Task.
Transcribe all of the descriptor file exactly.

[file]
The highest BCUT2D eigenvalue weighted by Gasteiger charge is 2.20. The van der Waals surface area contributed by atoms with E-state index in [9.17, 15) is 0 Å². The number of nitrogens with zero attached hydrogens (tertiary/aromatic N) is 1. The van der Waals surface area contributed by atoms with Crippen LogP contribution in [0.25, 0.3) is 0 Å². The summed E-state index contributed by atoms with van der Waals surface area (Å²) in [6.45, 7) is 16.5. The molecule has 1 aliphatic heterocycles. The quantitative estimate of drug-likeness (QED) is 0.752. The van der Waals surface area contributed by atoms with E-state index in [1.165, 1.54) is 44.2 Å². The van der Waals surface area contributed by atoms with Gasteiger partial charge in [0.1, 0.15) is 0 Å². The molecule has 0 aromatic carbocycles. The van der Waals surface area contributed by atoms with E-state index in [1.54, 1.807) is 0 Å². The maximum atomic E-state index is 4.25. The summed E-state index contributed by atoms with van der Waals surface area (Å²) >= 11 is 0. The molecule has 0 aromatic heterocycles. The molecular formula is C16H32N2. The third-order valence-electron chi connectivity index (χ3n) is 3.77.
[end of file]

The highest BCUT2D eigenvalue weighted by Gasteiger charge is 2.20. The van der Waals surface area contributed by atoms with E-state index in [9.17, 15) is 0 Å². The number of nitrogens with zero attached hydrogens (tertiary/aromatic N) is 1. The van der Waals surface area contributed by atoms with Crippen LogP contribution in [0.25, 0.3) is 0 Å². The summed E-state index contributed by atoms with van der Waals surface area (Å²) in [6.45, 7) is 16.5. The molecule has 1 aliphatic heterocycles. The quantitative estimate of drug-likeness (QED) is 0.752. The van der Waals surface area contributed by atoms with E-state index in [1.165, 1.54) is 44.2 Å². The van der Waals surface area contributed by atoms with Gasteiger partial charge in [0.1, 0.15) is 0 Å². The molecule has 0 aromatic carbocycles. The van der Waals surface area contributed by atoms with E-state index in [1.54, 1.807) is 0 Å². The maximum atomic E-state index is 4.25. The summed E-state index contributed by atoms with van der Waals surface area (Å²) >= 11 is 0. The molecule has 0 aromatic heterocycles. The molecular formula is C16H32N2. The third-order valence-electron chi connectivity index (χ3n) is 3.77.